Instructors generally indicated they expected upperclassman to be better prepared for coursework. “I’ve been teaching primarily…to senior undergraduate and graduate students, so I am talking to students who have an interest in the subject already.” Some would engage upperclassman in the content faster, “Sometimes in the upper level classes I have given them the first assignment [on the first day]…”


Professors are more likely to prepare for issues of motivation and commitment to content with lower classes while expecting upper classmen to have internalized an interest in the content and an understanding of how college courses proceed.  These practices illustrate an understanding, perhaps based on experience, of the different needs and expectations of learners at various developmental levels.  In effect these outstanding instructors demonstrated preconceived knowledge about the subjectivities of the students in their class; a highly feminist pedagogy.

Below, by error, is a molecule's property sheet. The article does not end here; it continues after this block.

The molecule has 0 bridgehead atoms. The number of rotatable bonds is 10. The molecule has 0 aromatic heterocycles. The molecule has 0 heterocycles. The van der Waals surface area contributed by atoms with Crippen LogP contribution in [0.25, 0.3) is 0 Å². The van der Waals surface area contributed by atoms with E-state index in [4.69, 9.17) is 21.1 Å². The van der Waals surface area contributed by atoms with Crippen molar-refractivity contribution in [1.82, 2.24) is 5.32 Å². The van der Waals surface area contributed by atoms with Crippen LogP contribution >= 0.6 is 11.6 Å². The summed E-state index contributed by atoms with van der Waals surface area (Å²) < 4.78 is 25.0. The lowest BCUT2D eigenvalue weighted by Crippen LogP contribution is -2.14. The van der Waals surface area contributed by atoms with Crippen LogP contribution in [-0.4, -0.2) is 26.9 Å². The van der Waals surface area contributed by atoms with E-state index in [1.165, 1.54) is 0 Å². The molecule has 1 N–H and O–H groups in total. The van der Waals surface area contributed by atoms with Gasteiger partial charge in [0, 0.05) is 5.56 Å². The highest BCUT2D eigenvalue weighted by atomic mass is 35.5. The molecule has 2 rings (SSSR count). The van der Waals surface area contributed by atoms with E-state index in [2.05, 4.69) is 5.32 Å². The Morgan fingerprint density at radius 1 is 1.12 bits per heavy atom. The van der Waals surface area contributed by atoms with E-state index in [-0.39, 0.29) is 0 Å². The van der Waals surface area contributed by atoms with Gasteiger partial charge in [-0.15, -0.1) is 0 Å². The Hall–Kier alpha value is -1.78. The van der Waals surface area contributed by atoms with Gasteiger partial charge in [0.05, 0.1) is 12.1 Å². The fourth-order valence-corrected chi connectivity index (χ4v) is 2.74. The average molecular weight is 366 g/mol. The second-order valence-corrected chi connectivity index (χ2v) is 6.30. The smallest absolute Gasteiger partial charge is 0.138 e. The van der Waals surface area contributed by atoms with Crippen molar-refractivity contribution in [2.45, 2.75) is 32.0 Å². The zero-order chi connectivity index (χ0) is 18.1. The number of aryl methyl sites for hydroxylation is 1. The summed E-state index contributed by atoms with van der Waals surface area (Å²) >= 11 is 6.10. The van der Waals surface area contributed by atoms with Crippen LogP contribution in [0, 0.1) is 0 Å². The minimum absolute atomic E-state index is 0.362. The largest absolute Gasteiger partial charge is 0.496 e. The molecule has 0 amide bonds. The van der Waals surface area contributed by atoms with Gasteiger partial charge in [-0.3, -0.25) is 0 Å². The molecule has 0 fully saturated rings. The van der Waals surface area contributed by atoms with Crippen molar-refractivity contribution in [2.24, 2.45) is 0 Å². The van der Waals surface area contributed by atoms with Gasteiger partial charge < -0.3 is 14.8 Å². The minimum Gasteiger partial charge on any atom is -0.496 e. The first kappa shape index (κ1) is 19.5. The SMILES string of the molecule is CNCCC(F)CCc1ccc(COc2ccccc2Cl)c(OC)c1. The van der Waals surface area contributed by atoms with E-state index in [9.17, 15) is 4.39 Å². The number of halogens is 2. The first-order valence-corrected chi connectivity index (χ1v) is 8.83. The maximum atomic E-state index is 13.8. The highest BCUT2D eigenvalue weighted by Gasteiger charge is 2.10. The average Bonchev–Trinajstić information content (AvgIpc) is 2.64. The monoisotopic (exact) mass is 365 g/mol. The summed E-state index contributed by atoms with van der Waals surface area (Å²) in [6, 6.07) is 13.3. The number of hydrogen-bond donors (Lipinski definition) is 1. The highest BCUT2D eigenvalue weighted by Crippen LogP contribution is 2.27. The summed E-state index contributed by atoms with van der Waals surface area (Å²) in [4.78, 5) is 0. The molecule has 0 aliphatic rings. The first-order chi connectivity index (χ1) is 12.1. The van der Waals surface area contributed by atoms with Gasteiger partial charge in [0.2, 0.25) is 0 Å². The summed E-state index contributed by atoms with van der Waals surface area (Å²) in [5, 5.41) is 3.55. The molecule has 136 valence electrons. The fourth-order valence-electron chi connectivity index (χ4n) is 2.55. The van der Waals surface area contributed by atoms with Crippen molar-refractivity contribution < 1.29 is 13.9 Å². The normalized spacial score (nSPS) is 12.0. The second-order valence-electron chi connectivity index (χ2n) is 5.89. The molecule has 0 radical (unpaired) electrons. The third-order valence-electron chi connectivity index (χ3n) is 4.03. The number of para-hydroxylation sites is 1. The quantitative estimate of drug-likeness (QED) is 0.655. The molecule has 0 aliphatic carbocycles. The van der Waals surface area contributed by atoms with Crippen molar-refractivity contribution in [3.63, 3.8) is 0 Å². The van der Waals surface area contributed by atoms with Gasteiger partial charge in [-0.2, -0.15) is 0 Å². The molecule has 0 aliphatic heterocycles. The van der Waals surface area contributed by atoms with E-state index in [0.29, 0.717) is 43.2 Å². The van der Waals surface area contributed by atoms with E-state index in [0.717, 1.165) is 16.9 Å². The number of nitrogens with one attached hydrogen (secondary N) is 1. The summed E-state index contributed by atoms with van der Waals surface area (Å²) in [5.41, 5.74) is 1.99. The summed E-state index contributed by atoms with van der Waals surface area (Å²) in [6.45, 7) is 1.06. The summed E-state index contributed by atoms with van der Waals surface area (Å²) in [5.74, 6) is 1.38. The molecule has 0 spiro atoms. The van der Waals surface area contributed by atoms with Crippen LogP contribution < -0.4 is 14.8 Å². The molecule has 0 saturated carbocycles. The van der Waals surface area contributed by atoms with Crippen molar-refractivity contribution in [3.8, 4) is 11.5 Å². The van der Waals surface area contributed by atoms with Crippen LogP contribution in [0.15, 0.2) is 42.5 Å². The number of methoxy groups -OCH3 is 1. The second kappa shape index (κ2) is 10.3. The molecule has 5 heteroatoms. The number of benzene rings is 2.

In sum the results suggest that communicating with students about the course expectations, learning about students, providing information about the instructor, and establishing the tone of the course are necessary first-day practices.  These findings are consistent with the faculty-oriented literature on first day strategies and provide a level of empirical evidence in support of the recommendations offered in the literature (Davis, 1993; Johnson, 1995; Kreizinger, 2006; McKeachie & Svinicki , 2006; Nilson, 1998).  Practices that include presenting the course expectations, especially information on exams and assignments are further supported in studies of  students’ preferences (Perlman & McCann, 1999).  Outstanding instructors also seem to inherently understand the need to employ different strategies depending on the level of the student.  Developing the community and setting the tone were emphasized more in classes directed toward underclassman.  Each of the themes identified within the study, except to some degree that of sharing course expectations is illustrative of constructivist, liberatory, and feminist pedagogy, and in instances where instructors develop the course expectations with students this too reflects social constructivist theory.